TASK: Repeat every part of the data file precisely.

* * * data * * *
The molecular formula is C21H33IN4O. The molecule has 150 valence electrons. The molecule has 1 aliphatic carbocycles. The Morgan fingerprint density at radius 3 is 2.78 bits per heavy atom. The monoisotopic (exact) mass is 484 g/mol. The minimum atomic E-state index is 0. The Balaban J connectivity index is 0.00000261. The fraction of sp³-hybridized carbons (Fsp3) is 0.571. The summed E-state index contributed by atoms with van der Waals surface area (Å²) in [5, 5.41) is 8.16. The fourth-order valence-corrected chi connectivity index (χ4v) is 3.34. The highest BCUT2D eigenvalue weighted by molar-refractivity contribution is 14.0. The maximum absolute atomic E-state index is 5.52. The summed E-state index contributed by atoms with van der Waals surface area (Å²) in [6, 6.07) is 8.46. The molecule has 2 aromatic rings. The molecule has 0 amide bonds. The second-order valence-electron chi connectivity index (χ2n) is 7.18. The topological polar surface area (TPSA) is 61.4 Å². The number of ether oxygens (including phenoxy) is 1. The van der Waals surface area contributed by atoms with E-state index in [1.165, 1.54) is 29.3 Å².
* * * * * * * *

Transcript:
The molecular formula is C21H33IN4O. The molecule has 150 valence electrons. The molecule has 1 aliphatic carbocycles. The Morgan fingerprint density at radius 3 is 2.78 bits per heavy atom. The monoisotopic (exact) mass is 484 g/mol. The minimum atomic E-state index is 0. The Balaban J connectivity index is 0.00000261. The fraction of sp³-hybridized carbons (Fsp3) is 0.571. The summed E-state index contributed by atoms with van der Waals surface area (Å²) in [5, 5.41) is 8.16. The fourth-order valence-corrected chi connectivity index (χ4v) is 3.34. The highest BCUT2D eigenvalue weighted by molar-refractivity contribution is 14.0. The maximum absolute atomic E-state index is 5.52. The summed E-state index contributed by atoms with van der Waals surface area (Å²) in [6, 6.07) is 8.46. The molecule has 2 aromatic rings. The molecule has 0 amide bonds. The second-order valence-electron chi connectivity index (χ2n) is 7.18. The topological polar surface area (TPSA) is 61.4 Å². The number of ether oxygens (including phenoxy) is 1. The van der Waals surface area contributed by atoms with E-state index in [1.165, 1.54) is 29.3 Å².